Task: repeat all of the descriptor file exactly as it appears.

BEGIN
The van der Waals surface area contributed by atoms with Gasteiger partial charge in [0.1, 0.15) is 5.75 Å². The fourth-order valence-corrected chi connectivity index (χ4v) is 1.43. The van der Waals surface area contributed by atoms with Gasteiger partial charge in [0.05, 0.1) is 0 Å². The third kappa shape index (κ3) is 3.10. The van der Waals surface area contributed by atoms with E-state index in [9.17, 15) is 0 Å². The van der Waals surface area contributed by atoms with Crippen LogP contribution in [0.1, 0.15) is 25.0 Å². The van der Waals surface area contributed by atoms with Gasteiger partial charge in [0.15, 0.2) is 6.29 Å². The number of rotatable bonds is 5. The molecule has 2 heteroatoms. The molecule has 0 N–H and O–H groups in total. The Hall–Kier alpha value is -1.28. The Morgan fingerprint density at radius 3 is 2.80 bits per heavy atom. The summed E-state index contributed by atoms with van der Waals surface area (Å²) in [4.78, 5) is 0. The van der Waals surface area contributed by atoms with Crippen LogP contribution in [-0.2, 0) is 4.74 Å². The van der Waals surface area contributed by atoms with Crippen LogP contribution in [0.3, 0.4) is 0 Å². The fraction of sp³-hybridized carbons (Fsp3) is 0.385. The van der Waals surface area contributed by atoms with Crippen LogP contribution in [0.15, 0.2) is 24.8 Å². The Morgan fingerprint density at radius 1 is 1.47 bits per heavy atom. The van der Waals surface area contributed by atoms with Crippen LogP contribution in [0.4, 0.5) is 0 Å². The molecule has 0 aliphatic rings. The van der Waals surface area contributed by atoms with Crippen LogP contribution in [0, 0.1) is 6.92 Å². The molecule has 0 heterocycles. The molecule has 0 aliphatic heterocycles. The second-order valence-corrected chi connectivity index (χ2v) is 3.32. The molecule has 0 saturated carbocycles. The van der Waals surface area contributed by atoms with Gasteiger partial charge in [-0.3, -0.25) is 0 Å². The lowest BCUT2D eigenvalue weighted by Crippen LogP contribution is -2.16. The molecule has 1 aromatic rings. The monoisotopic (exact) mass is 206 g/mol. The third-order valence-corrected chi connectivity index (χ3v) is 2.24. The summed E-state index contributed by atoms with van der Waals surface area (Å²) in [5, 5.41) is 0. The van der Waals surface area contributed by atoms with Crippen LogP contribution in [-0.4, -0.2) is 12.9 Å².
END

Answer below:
The van der Waals surface area contributed by atoms with Gasteiger partial charge in [0.1, 0.15) is 5.75 Å². The fourth-order valence-corrected chi connectivity index (χ4v) is 1.43. The van der Waals surface area contributed by atoms with Gasteiger partial charge in [0.05, 0.1) is 0 Å². The third kappa shape index (κ3) is 3.10. The van der Waals surface area contributed by atoms with E-state index in [9.17, 15) is 0 Å². The van der Waals surface area contributed by atoms with Crippen LogP contribution in [0.1, 0.15) is 25.0 Å². The van der Waals surface area contributed by atoms with Gasteiger partial charge in [0.15, 0.2) is 6.29 Å². The number of rotatable bonds is 5. The molecule has 2 heteroatoms. The molecule has 0 N–H and O–H groups in total. The Hall–Kier alpha value is -1.28. The Morgan fingerprint density at radius 3 is 2.80 bits per heavy atom. The summed E-state index contributed by atoms with van der Waals surface area (Å²) in [4.78, 5) is 0. The van der Waals surface area contributed by atoms with Crippen LogP contribution in [-0.2, 0) is 4.74 Å². The van der Waals surface area contributed by atoms with Crippen LogP contribution in [0.3, 0.4) is 0 Å². The fraction of sp³-hybridized carbons (Fsp3) is 0.385. The van der Waals surface area contributed by atoms with Crippen LogP contribution in [0.15, 0.2) is 24.8 Å². The Morgan fingerprint density at radius 1 is 1.47 bits per heavy atom. The van der Waals surface area contributed by atoms with Crippen LogP contribution in [0.4, 0.5) is 0 Å². The molecule has 0 aliphatic rings. The van der Waals surface area contributed by atoms with Crippen LogP contribution in [0, 0.1) is 6.92 Å². The molecule has 0 heterocycles. The molecule has 0 aliphatic heterocycles. The second-order valence-corrected chi connectivity index (χ2v) is 3.32. The molecule has 0 saturated carbocycles. The van der Waals surface area contributed by atoms with Gasteiger partial charge in [-0.3, -0.25) is 0 Å². The lowest BCUT2D eigenvalue weighted by Crippen LogP contribution is -2.16. The molecule has 1 aromatic rings. The monoisotopic (exact) mass is 206 g/mol. The third-order valence-corrected chi connectivity index (χ3v) is 2.24. The summed E-state index contributed by atoms with van der Waals surface area (Å²) in [5, 5.41) is 0. The van der Waals surface area contributed by atoms with Crippen LogP contribution in [-0.4, -0.2) is 12.9 Å².